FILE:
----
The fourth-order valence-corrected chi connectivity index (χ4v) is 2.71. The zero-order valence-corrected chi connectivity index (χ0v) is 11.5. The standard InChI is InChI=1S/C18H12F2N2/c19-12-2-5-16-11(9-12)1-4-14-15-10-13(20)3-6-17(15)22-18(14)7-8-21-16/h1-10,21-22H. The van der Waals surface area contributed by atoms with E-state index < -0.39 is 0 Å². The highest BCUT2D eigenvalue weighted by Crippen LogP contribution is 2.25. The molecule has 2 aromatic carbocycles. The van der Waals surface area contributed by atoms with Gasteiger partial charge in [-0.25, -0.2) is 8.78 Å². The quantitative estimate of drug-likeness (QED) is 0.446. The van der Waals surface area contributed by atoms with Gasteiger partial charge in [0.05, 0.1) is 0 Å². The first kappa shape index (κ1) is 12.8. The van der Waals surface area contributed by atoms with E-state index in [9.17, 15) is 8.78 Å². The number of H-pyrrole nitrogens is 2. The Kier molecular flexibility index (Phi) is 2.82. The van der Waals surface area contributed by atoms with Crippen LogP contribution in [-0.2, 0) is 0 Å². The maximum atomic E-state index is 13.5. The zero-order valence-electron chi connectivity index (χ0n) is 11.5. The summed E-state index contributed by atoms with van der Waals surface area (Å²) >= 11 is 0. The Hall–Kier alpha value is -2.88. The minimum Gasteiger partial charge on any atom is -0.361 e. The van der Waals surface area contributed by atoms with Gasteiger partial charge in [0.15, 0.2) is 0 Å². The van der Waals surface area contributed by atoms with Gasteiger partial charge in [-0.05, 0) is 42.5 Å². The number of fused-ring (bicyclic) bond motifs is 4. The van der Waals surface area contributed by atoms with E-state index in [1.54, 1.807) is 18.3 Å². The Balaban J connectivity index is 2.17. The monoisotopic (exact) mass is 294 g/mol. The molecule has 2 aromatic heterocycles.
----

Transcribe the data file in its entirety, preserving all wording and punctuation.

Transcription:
The fourth-order valence-corrected chi connectivity index (χ4v) is 2.71. The zero-order valence-corrected chi connectivity index (χ0v) is 11.5. The standard InChI is InChI=1S/C18H12F2N2/c19-12-2-5-16-11(9-12)1-4-14-15-10-13(20)3-6-17(15)22-18(14)7-8-21-16/h1-10,21-22H. The van der Waals surface area contributed by atoms with E-state index < -0.39 is 0 Å². The highest BCUT2D eigenvalue weighted by Crippen LogP contribution is 2.25. The molecule has 2 aromatic carbocycles. The van der Waals surface area contributed by atoms with Gasteiger partial charge in [-0.25, -0.2) is 8.78 Å². The quantitative estimate of drug-likeness (QED) is 0.446. The van der Waals surface area contributed by atoms with Gasteiger partial charge in [0.05, 0.1) is 0 Å². The first kappa shape index (κ1) is 12.8. The van der Waals surface area contributed by atoms with E-state index in [9.17, 15) is 8.78 Å². The number of H-pyrrole nitrogens is 2. The Kier molecular flexibility index (Phi) is 2.82. The van der Waals surface area contributed by atoms with Crippen LogP contribution in [-0.2, 0) is 0 Å². The maximum atomic E-state index is 13.5. The zero-order valence-electron chi connectivity index (χ0n) is 11.5. The summed E-state index contributed by atoms with van der Waals surface area (Å²) >= 11 is 0. The Hall–Kier alpha value is -2.88. The minimum Gasteiger partial charge on any atom is -0.361 e. The van der Waals surface area contributed by atoms with Gasteiger partial charge in [0.15, 0.2) is 0 Å². The van der Waals surface area contributed by atoms with Gasteiger partial charge in [-0.05, 0) is 42.5 Å². The number of fused-ring (bicyclic) bond motifs is 4. The van der Waals surface area contributed by atoms with E-state index in [1.54, 1.807) is 18.3 Å². The Balaban J connectivity index is 2.17. The monoisotopic (exact) mass is 294 g/mol. The molecule has 2 aromatic heterocycles.